Alessandro Guida and Matteo Pilati’s dramedy recovers from an early monotone to become a warm study of a man rebuilding his life after his husband dumps him.
(This review is part of our 2021 coverage of Reeling: The Chicago LGBTQ+ International Film Festival.)
Ah, breakups and baking, a classic cinematic combination. By now, the two are so thoroughly mixed that their stories make their own crust. It’s a tried-and-true recipe, honed in the Eat Pray Love era, and few try to divert from it. With their new film Mascarpone (originally Maschile Singolare), directors Alessandro Guida and Matteo Pilati play with different ingredients and measurements than the most famous recipes, but the result may not be as delicious as they would have liked.
Antonio (Giancarlo Commare) wakes up alone in bed. His husband Lorenzo (Carlo Calderone) isn’t there. Unperturbed, Antonio goes about his day, going to the gym, making a tiramisu as a surprise, enjoying the mundanity of married life. And then Lorenzo comes home and asks for a divorce. Antonio is cast adrift, listlessly trying to find himself beyond his now-ended marriage.
He ultimately lands a spare room with Denis (Eduardo Valdarnini), a kind and flamboyant sex worker. Denis introduces Antonio to Luca (Gianmarco Saurino), the owner of a small bakery that needs more hands. Working with Luca, Antonio discovers the depth of his passion for baking. In doing so, he learns to become the person he’s been kneading in his life for a long time.
It’s a “How Stella Got Her Gluten Back” story. There’s real loveliness to the way Mascarpone celebrates queer friendships. Denis and Luca look out for Antonio as he finds his footing on dating apps and eventually rediscovers his sexual groove. Commare’s Antonio is a richly emotional character, and he does impressive work during a series of difficult scenes where Antonio’s life collapses from one self-piteous layer to the next. Commare has strong chemistry amongst all his castmates, but it’s Antonio’s friendship with Christina (Michela Giraud) that is truly charming.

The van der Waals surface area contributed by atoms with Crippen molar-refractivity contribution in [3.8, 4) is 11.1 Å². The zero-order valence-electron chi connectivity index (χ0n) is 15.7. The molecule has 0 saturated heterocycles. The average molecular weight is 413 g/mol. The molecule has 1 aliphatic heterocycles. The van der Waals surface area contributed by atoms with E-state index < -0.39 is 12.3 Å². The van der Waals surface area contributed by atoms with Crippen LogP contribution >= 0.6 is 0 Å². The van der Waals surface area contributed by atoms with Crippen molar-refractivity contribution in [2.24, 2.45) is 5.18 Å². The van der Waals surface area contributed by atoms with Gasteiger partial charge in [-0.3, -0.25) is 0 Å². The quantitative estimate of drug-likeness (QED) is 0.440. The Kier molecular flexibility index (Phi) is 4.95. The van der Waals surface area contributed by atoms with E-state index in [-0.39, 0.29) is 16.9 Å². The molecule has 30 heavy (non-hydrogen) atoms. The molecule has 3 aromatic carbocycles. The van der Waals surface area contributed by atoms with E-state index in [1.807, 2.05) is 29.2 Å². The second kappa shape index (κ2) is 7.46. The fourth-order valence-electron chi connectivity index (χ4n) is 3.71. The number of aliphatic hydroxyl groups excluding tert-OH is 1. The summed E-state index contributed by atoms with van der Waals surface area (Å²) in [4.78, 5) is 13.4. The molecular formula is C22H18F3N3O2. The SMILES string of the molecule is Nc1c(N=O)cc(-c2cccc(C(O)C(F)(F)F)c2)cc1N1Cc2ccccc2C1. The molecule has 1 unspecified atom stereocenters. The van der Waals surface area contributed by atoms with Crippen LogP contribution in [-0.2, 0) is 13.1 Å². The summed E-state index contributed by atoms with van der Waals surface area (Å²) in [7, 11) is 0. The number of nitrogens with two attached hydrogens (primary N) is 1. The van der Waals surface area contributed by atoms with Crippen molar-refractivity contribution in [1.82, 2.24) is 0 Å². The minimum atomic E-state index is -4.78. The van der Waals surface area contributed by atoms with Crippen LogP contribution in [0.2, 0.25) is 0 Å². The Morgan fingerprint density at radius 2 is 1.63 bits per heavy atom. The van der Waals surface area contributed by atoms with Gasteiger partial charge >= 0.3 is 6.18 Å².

Giraud is sharply intelligent with her choices, which prove to be a critical ingredient to the film’s success. Without her, there wouldn’t be much lift to the picture’s melodrama. Despite the charming concept and a bright, plucky score worthy of The Great [Italian] Bake Off, this isn’t an airy film—not unlike Antonio’s mascarpone.
A whipped-up rhythm, especially once Antonio’s life enters its whirlwind of work and romance, would have been welcome.
Indeed, initially, it’s kind of sour. Even when Antonio begins to fall back in love with life and pastry-making, the picture’s pacing doesn’t change. A whipped-up rhythm, especially once Antonio’s life enters its whirlwind of work and romance, would have been welcome. Despite all the fun, time doesn’t fly. It barely churns at times. Instead of presenting a delicacy layered with light and heavy moments, Guida and Pilati’s film feels like a dense sheet cake. It has more texture than it does flavor, and it’s not as delicious as one would hope.
Yet, as it sits, Mascarpone reveals some sweetness. Despite missed opportunities to make the film feel tonally complex, screenwriters Guida, Pilati, and Giuseppe Paterno Raddusa should be commended for not over-baking their metaphors. Yes, mascarpone binds things together and it tastes better when you do it yourself, but they don’t make you choke on it. Instead, we’re invited to savor just a small spoonful of meaning.
Perhaps the original Italian title, Maschile Singolare (Masculine Singular) makes more sense and would elicit a different audience expectation. Because while this film is about Antonio discovering a dedication to baking, it’s more so about him discovering himself. With a title like Mascarpone, one might expect Antonio’s life to change through his baking. To the credit of its creatives and the detriment to its duration, Antonio finds himself in his own way, in his own time, at his own pace.